Many of us have a cellphone contract. Many of us want to make that commitment to sign up for a gym membership and get fit. And there are many that are renting under a one year lease. These are all examples of fixed term contracts – agreements that operate for a defined duration. Fixed term contracts play a major role in our lives. The only problem is that in life, circumstances can change over the period of operation of a particular fixed term contract. Circumstances might change to such an extent that you might need to cancel one of these agreements. It is important to understand what the law says about fixed term contracts and your right to cancel.
Fixed term contracts are governed by the Consumer Protection Act (section 14). Section 14 applies to where a consumer (a natural person including sole proprietorship) is the subject of the agreement. The section provides for a maximum time period for fixed contracts that may be prescribed in the regulations. Currently, there is a prescribed maximum time of 24 months from the date of the consumer’s signature, unless the consumer agrees to a longer period and the supplier can show a demonstrable financial benefit to the consumer.
Can I cancel a fixed term contract?
As a consumer, you may cancel a fixed term contract before the agreed expiry date by giving the supplier 20 business days written notice. You do not need to give reasons for the cancellation. You have this right despite anything to the contrary in your fixed term agreement. However, you will still be liable to the supplier for any amounts owed in terms of that agreement up until the date of cancellation. The supplier may also impose a reasonable cancellation penalty in contemplation of the agreement enduring for the intended fixed term. What is more, the supplier must credit you, the consumer, with any amount that remains your property as of the date of cancellation.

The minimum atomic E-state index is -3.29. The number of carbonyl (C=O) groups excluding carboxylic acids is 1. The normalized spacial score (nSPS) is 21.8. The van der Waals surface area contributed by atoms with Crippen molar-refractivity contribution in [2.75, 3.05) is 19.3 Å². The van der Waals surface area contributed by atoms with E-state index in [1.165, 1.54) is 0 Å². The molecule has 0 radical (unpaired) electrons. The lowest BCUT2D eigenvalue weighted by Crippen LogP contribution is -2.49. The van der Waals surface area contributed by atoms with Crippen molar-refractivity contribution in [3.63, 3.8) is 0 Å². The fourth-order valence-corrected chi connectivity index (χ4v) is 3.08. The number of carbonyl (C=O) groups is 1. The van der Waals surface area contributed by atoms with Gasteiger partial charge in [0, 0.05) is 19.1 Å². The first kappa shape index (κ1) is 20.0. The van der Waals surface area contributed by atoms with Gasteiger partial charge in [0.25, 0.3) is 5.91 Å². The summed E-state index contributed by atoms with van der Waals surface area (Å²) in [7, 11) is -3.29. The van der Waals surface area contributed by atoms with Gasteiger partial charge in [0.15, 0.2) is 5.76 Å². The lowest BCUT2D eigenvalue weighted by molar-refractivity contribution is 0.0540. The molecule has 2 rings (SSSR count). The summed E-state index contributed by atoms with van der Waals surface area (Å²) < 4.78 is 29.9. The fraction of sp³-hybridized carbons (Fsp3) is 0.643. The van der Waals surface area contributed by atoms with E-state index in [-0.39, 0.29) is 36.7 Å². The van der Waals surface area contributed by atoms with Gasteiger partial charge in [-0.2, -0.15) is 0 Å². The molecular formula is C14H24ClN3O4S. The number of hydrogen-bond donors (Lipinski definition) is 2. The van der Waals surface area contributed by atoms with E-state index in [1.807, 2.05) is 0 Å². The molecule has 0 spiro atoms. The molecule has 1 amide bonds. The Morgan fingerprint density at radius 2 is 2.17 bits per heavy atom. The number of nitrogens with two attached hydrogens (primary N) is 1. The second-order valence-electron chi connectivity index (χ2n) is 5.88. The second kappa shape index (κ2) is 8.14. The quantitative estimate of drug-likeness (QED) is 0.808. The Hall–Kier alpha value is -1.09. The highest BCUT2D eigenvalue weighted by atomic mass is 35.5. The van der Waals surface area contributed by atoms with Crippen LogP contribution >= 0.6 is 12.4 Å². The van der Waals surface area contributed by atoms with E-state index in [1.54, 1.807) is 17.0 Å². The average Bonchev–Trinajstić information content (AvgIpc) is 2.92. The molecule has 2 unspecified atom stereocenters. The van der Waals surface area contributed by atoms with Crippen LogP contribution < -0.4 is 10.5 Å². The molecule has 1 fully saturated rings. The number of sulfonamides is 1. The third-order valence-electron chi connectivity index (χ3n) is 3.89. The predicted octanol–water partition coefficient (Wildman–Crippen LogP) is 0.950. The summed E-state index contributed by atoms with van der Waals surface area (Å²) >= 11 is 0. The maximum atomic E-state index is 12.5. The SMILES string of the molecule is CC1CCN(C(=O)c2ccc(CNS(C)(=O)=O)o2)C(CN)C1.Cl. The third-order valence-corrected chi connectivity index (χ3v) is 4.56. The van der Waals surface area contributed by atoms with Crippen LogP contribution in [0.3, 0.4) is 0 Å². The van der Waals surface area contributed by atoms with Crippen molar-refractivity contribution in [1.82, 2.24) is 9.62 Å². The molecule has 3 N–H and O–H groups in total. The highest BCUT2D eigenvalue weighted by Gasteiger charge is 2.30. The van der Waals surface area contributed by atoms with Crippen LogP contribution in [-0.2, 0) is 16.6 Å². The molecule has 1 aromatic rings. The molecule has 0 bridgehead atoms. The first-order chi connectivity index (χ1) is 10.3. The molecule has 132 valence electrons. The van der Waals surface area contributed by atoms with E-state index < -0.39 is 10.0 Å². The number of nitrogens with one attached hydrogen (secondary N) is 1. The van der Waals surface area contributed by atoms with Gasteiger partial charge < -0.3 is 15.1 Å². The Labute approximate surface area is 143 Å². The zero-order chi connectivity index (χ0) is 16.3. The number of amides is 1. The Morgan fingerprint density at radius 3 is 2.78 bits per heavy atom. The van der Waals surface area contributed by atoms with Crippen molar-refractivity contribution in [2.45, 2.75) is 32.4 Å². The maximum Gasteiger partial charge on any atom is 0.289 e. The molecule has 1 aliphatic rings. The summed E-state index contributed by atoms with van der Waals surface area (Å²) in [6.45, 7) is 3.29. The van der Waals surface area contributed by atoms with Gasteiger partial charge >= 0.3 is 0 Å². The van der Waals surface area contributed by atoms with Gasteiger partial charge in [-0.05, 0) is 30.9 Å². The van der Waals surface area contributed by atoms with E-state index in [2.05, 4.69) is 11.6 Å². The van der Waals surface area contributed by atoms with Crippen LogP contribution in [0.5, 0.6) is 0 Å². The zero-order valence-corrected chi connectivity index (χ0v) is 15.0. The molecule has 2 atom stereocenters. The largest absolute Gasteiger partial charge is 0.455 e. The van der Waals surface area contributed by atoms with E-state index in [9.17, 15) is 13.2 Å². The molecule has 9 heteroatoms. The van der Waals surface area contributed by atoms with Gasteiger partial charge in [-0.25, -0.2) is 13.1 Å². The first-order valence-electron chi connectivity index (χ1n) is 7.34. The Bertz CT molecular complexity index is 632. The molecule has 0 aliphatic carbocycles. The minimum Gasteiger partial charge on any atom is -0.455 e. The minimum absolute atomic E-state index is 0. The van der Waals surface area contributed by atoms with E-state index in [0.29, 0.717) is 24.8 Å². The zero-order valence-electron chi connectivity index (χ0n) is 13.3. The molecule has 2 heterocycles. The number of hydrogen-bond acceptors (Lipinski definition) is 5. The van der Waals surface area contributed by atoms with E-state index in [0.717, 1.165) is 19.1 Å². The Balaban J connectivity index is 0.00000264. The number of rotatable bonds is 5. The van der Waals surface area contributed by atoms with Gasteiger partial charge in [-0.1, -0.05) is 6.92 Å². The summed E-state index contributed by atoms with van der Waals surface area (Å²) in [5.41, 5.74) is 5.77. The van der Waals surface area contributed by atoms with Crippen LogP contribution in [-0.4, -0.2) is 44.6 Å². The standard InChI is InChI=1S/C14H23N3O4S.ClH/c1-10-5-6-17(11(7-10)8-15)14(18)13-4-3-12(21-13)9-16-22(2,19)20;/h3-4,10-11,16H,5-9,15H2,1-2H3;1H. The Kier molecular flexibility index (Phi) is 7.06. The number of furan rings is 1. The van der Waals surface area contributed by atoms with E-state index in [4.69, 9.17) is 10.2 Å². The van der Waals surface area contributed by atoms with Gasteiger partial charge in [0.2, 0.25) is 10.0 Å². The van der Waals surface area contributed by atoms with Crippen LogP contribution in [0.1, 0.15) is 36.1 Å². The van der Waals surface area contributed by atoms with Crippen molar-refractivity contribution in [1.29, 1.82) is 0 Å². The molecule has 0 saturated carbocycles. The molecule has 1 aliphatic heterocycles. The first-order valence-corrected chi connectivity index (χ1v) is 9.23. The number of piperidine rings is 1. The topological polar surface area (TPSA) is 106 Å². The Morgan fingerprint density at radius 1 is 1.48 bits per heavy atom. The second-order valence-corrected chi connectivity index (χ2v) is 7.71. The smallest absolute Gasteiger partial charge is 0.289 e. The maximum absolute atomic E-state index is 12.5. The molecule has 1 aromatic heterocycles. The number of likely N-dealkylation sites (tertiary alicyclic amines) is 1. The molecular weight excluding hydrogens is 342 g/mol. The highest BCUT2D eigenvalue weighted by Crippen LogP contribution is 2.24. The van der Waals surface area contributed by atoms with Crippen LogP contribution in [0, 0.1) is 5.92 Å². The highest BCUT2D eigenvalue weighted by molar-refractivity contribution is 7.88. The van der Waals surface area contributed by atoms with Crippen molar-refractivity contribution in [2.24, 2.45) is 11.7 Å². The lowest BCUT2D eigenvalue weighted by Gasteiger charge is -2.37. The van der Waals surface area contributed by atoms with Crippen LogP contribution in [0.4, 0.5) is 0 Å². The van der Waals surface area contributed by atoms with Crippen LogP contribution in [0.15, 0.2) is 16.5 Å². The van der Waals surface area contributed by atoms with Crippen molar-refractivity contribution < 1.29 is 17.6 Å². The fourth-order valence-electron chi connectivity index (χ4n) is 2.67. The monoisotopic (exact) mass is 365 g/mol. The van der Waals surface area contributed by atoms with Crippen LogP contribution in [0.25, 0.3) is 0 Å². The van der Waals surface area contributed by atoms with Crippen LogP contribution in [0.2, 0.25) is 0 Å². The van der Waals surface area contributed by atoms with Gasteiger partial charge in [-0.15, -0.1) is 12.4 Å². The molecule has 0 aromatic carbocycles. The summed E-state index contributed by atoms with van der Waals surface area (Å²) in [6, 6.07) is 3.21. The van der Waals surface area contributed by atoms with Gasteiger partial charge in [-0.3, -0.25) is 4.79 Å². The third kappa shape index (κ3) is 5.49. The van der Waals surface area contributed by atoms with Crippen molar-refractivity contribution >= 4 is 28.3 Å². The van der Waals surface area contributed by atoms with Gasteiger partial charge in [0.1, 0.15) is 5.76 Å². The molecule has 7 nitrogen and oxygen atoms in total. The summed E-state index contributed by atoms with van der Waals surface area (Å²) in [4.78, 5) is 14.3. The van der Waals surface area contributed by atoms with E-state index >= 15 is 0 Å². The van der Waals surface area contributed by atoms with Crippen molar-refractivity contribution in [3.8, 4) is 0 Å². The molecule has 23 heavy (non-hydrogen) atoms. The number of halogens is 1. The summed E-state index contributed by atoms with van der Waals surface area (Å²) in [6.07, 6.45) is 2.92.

Is my cancellation penalty unfair?
So the caveat to cancelling the fixed term contract is the cancellation penalty. Anyone who has cancelled a fixed term contract has probably been upset with the cancellation penalty (let’s be honest!). And many may feel that the amount is unfair. But the problem is that most are not aware of what a “reasonable” cancellation penalty means. If you can grasp what considerations go into determining a reasonable cancellation penalty, you will have the tools to determine whether your rights are being infringed or not.
What follows is the list of considerations for determining a reasonable cancellation penalty. Let this tool be a starting point in understanding whether the cancellation penalty is acceptable. Be sure to get legal help before acting!
In determining a reasonable cancellation penalty, the supplier must consider:
- the amount which the consumer is still liable for to the supplier up to the date of cancellation;
- the value of the transaction up to cancellation;
- the value of the goods which will remain in the possession of the consumer after cancellation;
- the value of the goods that are returned to the supplier;
- the duration of the consumer agreement as initially agreed;
- losses suffered by or benefits accrued to the consumer as a result of the consumer entering into the agreement;
- the nature of the goods or services;
- the length of notice of cancellation provided by the consumer;
- the reasonable potential for the service provider, acting diligently, to find an alternative consumer; and
- the general practice of the relevant industry.
The cancellation penalty must not have the effect of negating your right to cancel the fixed term contract. In other words, the cancellation penalty cannot amount to you paying off what you owe for the remainder of the contract.
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